Another day, another welfare row. The practical outworking of the Government’s most controversial idea – that people on welfare should actually be better off in work, continues to spark outrage. Today it is church leaders who line up to try to land punches on Iain Duncan Smith, making an attack on his decision that welfare payments (like the average salary) should not keep pace with inflation.
In leading the biggest package of welfare reform since the first foundation stone of social security was laid by William Beveridge, IDS is familiar with the poverty lobby’s ongoing shock-and-awe strategy. Yet like so many who have gone before, today’s critics miss the bigger picture.
Undoubtedly there are serious problems with some of the Government’s approaches to reducing the working welfare budget: regional benefit caps would have been fairer; tacking under-occupancy in social housing should have been designed differently; the endless commitment to throwing bungs at rich pensioners and middle class couples is unjustifiable; and many of the imminent measures should have been applied to new claimants only to save some immediate pain.
It is easy to attack and find difficult cases today. Our economy is in a dreadful state and people are struggling to find enough work. But sorting the welfare mess out is something that cannot be delayed any longer. This isn’t about saving money, it’s about saving lives.
After decades of mis-management, millions of people of working age were on the scrapheap throughout the boom years. People were written off as unfit to work with little hope they might one day return. The number of households where no one had ever worked doubled under the previous Government. The working age welfare bill rose to more than £90 billion a year, Housing Benefit to £21 billion. Compare this to transport at £21 billion, public order and safely at £31 billion and defence at £40 billion.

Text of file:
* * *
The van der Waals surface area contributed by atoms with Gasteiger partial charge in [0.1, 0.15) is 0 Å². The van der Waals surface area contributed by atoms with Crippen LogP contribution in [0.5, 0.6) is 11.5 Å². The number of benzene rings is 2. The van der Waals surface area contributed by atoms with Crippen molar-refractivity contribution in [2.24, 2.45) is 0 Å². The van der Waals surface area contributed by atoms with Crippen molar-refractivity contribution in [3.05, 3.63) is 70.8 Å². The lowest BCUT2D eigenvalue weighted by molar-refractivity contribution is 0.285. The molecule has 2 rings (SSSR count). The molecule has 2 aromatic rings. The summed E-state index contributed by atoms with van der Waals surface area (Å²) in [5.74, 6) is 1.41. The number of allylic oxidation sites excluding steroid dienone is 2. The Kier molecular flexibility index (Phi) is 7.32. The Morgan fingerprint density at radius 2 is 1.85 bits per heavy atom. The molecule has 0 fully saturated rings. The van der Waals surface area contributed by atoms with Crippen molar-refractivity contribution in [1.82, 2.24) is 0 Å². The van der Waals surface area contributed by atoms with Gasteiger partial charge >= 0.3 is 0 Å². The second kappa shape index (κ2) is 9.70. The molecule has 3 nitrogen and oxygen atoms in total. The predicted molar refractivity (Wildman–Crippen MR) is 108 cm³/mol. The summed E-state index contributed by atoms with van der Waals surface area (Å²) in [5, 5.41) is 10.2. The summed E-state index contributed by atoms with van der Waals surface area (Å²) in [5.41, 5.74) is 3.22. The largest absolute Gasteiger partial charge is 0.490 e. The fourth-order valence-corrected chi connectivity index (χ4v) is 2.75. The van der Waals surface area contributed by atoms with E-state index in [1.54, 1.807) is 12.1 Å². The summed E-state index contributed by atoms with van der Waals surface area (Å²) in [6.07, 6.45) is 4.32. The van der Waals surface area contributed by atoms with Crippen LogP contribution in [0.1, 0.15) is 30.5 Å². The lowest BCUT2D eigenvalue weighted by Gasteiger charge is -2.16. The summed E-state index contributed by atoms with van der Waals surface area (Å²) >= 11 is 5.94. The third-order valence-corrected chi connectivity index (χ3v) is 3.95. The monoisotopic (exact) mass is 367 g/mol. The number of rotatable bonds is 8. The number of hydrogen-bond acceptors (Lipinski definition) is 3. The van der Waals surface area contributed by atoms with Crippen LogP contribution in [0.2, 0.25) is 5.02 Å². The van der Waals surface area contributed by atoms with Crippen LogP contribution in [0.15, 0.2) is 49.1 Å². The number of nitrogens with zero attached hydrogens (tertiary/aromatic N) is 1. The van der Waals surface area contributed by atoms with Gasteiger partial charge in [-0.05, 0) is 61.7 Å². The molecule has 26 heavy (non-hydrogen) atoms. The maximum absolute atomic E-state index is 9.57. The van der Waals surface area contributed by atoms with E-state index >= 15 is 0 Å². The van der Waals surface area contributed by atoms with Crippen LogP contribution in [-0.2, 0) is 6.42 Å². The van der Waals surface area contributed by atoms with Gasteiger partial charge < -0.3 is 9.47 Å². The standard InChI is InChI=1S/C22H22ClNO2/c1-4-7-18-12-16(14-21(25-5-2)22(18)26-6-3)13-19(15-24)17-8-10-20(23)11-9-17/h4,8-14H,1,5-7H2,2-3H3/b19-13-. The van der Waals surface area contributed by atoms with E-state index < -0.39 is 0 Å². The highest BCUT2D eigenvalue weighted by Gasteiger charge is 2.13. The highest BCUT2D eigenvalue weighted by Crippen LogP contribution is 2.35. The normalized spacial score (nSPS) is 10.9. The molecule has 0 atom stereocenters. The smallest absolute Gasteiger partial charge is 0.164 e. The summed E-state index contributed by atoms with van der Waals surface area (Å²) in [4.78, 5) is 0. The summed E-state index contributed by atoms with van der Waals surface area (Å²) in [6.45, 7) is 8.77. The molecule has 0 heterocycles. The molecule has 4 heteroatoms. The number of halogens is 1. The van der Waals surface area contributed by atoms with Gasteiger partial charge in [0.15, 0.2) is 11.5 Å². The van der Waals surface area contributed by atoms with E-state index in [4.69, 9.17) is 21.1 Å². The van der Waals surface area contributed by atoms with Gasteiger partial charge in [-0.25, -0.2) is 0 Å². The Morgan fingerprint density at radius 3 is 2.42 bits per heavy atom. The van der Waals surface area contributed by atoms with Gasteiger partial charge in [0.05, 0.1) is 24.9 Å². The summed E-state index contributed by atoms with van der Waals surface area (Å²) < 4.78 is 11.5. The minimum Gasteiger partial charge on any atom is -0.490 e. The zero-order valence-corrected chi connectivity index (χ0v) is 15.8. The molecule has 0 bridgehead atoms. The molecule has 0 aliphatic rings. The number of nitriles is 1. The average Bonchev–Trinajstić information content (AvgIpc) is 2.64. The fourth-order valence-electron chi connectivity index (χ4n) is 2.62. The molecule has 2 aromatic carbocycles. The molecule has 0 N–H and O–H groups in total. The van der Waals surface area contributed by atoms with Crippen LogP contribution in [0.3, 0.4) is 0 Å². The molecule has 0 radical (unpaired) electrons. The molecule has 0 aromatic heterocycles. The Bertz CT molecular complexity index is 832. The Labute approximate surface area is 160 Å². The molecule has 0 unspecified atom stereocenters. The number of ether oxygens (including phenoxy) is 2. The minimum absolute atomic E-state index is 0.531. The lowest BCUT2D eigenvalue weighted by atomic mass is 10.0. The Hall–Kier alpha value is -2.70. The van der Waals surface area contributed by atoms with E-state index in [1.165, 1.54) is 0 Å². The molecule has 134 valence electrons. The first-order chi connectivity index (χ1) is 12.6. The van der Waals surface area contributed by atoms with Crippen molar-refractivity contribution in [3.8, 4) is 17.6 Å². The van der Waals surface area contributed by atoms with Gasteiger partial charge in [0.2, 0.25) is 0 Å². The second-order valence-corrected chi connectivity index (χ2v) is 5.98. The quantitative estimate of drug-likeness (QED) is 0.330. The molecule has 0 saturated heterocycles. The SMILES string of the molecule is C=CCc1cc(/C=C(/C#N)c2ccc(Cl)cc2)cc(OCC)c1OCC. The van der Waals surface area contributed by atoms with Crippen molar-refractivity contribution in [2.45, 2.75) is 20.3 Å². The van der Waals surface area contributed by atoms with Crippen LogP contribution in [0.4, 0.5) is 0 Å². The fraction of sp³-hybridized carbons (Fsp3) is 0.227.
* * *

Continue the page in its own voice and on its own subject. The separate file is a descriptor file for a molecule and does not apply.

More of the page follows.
Where was the righteous anger of the poverty lobby when our most vulnerable families were being lost to this quick sand? I’m afraid it was all too quiet from those who claim to care about the poor. It was as if they were wilfully blind to the way the unreformed welfare system was trapping people in poverty.
It is this dependency culture that IDS is trying to tackle. To see beyond the facile argument that compassion can be defined by the size of a welfare cheque. (And its just-as-facile converse: that restraint on welfare payments is automatically cruel and heartless.)
I will gladly organise for any of the church leaders speaking out today to come with the Centre for Social Justice, which I run, to communities beached on welfare. Neighbourhoods where people’s lives have become seemingly purposeless and their aspirations obliterated, often as a result of well-intentioned welfare policies. Communities where some of the two million children growing up in workless households are rapidly losing sight of a future. This is the real tragedy of Britain’s welfare system. It has robbed too many brilliant people of their potential and become a noose around the neck of the British economy. Beveridge has been betrayed. In too many cases his welfare state is now sponsoring the very ‘giant evil’ – idleness – that it was designed to eradicate.
In numerous villages, towns and cities Britain’s churches provide some of the most inspiring and life-changing support to those who need it most. And there is no more worthy a cause for our Christian leaders to adopt than the liberation of the poor. But perhaps one day, through the din of those who pursue a failed status quo on poverty, they will see that burgeoning welfare dependency isn’t the answer, it is part of the problem.
Christian Guy is Managing Director of the Centre for Social Justice.
COFFEE HOUSE UPDATE It appears that the timing of this – Easter – may have been chosen by the BBC rather than the four church groups. The report that the BBC report refers to was published four weeks ago (pdf) but appears to have been reheated for a slow news day. The Guardian’s version of the story is more honest about the timing, admitting this halfway down.